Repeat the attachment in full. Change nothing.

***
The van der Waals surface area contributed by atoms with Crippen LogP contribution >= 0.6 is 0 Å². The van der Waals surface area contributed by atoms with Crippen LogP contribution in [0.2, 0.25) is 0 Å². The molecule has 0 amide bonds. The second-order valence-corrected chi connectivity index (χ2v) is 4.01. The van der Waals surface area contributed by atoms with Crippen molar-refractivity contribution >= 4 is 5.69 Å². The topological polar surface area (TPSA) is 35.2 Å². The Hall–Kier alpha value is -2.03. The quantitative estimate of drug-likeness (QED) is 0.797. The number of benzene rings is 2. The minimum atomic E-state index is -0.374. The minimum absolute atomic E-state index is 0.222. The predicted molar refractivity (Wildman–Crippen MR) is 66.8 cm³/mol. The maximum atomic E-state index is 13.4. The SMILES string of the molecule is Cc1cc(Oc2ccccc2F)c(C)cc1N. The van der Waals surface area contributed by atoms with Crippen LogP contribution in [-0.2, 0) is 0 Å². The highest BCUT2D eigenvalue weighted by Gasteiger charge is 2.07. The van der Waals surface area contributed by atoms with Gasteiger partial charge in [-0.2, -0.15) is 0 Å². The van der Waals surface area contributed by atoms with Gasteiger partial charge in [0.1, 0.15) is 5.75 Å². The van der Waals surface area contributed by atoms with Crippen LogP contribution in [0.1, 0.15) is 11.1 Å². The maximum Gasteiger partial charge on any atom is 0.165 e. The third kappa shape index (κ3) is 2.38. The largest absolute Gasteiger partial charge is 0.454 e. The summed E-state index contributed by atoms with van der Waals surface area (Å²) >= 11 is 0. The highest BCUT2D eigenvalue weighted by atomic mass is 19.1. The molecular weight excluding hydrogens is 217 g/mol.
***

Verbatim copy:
The van der Waals surface area contributed by atoms with Crippen LogP contribution >= 0.6 is 0 Å². The van der Waals surface area contributed by atoms with Crippen LogP contribution in [0.2, 0.25) is 0 Å². The molecule has 0 amide bonds. The second-order valence-corrected chi connectivity index (χ2v) is 4.01. The van der Waals surface area contributed by atoms with Crippen molar-refractivity contribution >= 4 is 5.69 Å². The topological polar surface area (TPSA) is 35.2 Å². The Hall–Kier alpha value is -2.03. The quantitative estimate of drug-likeness (QED) is 0.797. The number of benzene rings is 2. The minimum atomic E-state index is -0.374. The minimum absolute atomic E-state index is 0.222. The predicted molar refractivity (Wildman–Crippen MR) is 66.8 cm³/mol. The maximum atomic E-state index is 13.4. The SMILES string of the molecule is Cc1cc(Oc2ccccc2F)c(C)cc1N. The van der Waals surface area contributed by atoms with Crippen LogP contribution in [-0.2, 0) is 0 Å². The highest BCUT2D eigenvalue weighted by Gasteiger charge is 2.07. The van der Waals surface area contributed by atoms with Gasteiger partial charge in [-0.2, -0.15) is 0 Å². The van der Waals surface area contributed by atoms with Gasteiger partial charge in [0.1, 0.15) is 5.75 Å². The van der Waals surface area contributed by atoms with Crippen LogP contribution in [0.1, 0.15) is 11.1 Å². The maximum Gasteiger partial charge on any atom is 0.165 e. The third kappa shape index (κ3) is 2.38. The largest absolute Gasteiger partial charge is 0.454 e. The summed E-state index contributed by atoms with van der Waals surface area (Å²) >= 11 is 0. The highest BCUT2D eigenvalue weighted by atomic mass is 19.1. The molecular weight excluding hydrogens is 217 g/mol.